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Terri Riba
Terri Riba, Animal Healthcare expert
Category: Pet
Satisfied Customers: 31929
Experience:  Expert in pet health and behavior. 20 year experience with animals.
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Cat is dragging both hind legs

Resolved Question:

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Submitted: 8 years ago via PetPlace.
Category: Pet
Expert:  Terri Riba replied 8 years ago.

Hi there,

How long is he like this?

Was he outside?

Are the legs cold?

Are nailbeds blue?

Is he able to potty?



Customer: replied 8 years ago.

28 hours

threw up yesterday morning, then disappeared, cat food clear liquid


legs are cold

nail beds don't know

I think he peed about 1/2 an hour ago



Expert:  Terri Riba replied 8 years ago.


You must get your boy to a vet ASAP!!.

He either has been hit by a car, fallen or injured by an evil human He may have a disc or verebra injury or a blood clot.

I dont feel this can be treated at home.

If you need financial help one of these agencies will pay:

American Animal Hospital Association
" Through the AAHA Helping Pets Fund, veterinary care is possible for sick or injured pets even if they have been abandoned or if their owner is experiencing financial hardship."

Angels 4 Animals
"Our services range from financial aid to complete treatment
to those pets and pet owners in need."

Care Credit
A credit card company for health care, including veterinary care.
"With a comprehensive range of plan options, for
treatment or procedure fees from $1 to over $25,000, we offer a plan
and a low monthly payment to fit comfortably into almost every

God's Creatures Ministry
"This fund helps pay for veterinarian bills for those who need help."

"Our efforts focus on serving the elderly, the disabled, and the
working poor."

"We are dedicated to insure that no
companion animal has to be euthanized simply because their caretaker
is financially challenged."

The Pet Fund
"The Pet Fund is a registered 501(c)3 nonprofit association that
provides financial assistance to owners of domestic animals who need
urgent veterinary care."

United Animal Nations
"The m ission of LifeLine is to help homeless or recently rescued
animals suffering from life-threatening conditions that require
specific and immediate emergency veterinary care. We strive to serve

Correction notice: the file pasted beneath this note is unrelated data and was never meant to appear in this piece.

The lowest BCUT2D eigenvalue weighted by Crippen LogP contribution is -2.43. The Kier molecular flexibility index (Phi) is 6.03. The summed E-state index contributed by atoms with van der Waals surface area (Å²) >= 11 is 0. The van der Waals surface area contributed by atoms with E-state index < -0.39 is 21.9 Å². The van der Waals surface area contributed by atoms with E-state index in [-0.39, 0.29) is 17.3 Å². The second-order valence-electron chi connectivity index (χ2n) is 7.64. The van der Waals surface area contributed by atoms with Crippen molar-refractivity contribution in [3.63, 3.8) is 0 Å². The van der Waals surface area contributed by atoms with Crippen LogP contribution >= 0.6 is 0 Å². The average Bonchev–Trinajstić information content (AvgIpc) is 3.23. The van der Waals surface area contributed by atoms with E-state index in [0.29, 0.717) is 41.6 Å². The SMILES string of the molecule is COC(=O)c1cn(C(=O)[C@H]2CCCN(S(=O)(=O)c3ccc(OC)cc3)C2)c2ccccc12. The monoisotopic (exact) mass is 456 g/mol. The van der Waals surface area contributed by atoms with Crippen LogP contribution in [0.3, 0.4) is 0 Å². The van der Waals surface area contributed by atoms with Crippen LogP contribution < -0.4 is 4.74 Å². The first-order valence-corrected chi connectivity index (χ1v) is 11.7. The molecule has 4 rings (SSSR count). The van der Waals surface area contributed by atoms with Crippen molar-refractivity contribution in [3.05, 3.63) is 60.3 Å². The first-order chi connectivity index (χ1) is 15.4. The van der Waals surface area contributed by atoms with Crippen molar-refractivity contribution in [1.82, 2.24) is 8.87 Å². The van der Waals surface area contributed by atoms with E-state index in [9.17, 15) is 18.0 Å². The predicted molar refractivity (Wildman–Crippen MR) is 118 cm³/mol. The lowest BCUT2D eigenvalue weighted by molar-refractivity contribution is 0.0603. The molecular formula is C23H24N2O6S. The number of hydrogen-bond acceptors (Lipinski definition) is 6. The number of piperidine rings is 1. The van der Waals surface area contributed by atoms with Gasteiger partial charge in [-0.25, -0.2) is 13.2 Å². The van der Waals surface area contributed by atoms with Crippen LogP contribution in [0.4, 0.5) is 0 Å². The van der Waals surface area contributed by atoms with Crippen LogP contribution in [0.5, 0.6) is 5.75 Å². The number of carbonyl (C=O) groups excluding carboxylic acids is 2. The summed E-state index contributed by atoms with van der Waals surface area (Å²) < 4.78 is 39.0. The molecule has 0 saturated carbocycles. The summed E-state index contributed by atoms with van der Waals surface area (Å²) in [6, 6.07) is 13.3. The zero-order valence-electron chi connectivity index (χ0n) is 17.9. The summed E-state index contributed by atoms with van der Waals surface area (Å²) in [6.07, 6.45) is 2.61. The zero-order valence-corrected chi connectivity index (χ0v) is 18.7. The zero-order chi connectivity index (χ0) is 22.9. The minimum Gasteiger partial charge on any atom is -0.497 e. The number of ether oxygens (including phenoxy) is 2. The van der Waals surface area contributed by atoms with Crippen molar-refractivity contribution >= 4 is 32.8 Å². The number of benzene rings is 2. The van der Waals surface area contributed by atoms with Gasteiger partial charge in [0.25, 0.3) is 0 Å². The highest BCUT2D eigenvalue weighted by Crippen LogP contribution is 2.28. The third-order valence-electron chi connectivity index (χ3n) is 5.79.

Good Samaritans and rescue groups who take in sick or injured
animals. In certain cases, LifeLine can also assist senior citizens
and low-income families pay for immediate emergency veterinary care."
They also keep a list of local and national help resources here

Feline Veterinary Emergency Assistance (FVEAP)
"Seniors, People with disabilities, People who
have lost their job, Good Samaritans who rescue a cat or kitten - any of these folks may need financial assistance to save a beloved companion."

The Feline Veterinary Emergency Assistance Program is a nonprofit 501
(c)(3) organization that provides financial assistance to cat and
kitten guardians who are unable to afford veterinary services to save
their companions when life-threatening illness or injury strikes.

Try the last one first and PLEASE let me know how he is doing.

Sinceres best wishes,


Customer: replied 8 years ago.

He is at the vet now. They are in surgery with another pet. I called an all night er for animals and the lady told me that he threw a clot and there was nothing to do for it. I guess whille I was waiting for them, I would find another vet to talk to. Is there really nothing to do for the blood clot? and thank you for your time and information.


Expert:  Terri Riba replied 8 years ago.

Hi David,

Your vet is talking about a Saddle Thrombus:

This blood clot can leave the heart in the large blood vessels exiting the heart, but then get stuck in many of the smaller blood vessels leaving those major arteries. When this happens, it can cut off blood supply to a limb. Suddenly the cat limps on that limb and is very painful.

Think of wrapping an elastic band tightly around your finger. Pretty quickly it becomes painful and it is hard to use the finger. This is essentially the same thing that happens when a thrombus blocks blood supply to a cat's limb.

On exam, these kitties present with pain and limping. If the clot has gone to the right front leg (the first "exit" from the major arteries) that foot will be colder than the others and the nail beds will be blue. The blood clot may lodge in the caudal vena cava, which is a major blood vessel leading to both back legs. In this case, the cat will not be able to use the back legs but will drag them around and will be in severe pain. If this happened some time ago, the limbs may be so numb by now that there is no pain from them anymore. However, the pads will be notably cool, the nail beds will be blue and the cat will not have pulses on the back legs. This carries a grave prognosis.

Early treatment involves drugs to stop more clots from forming - the choices are aspirin or coumadin (rodenticide, rat poison, warfarin). Unfortunately, if there is a major clot to both back legs, treatment may not be possible.

Here is more about thrombus formation in cats:

And more about Hypertrophic Cardiomyopathy which is the most common heart problem in cats, and the most common reason they develop blood clots:

I hope he will be treatable. Please let me know how he is doing.

Best wishes,


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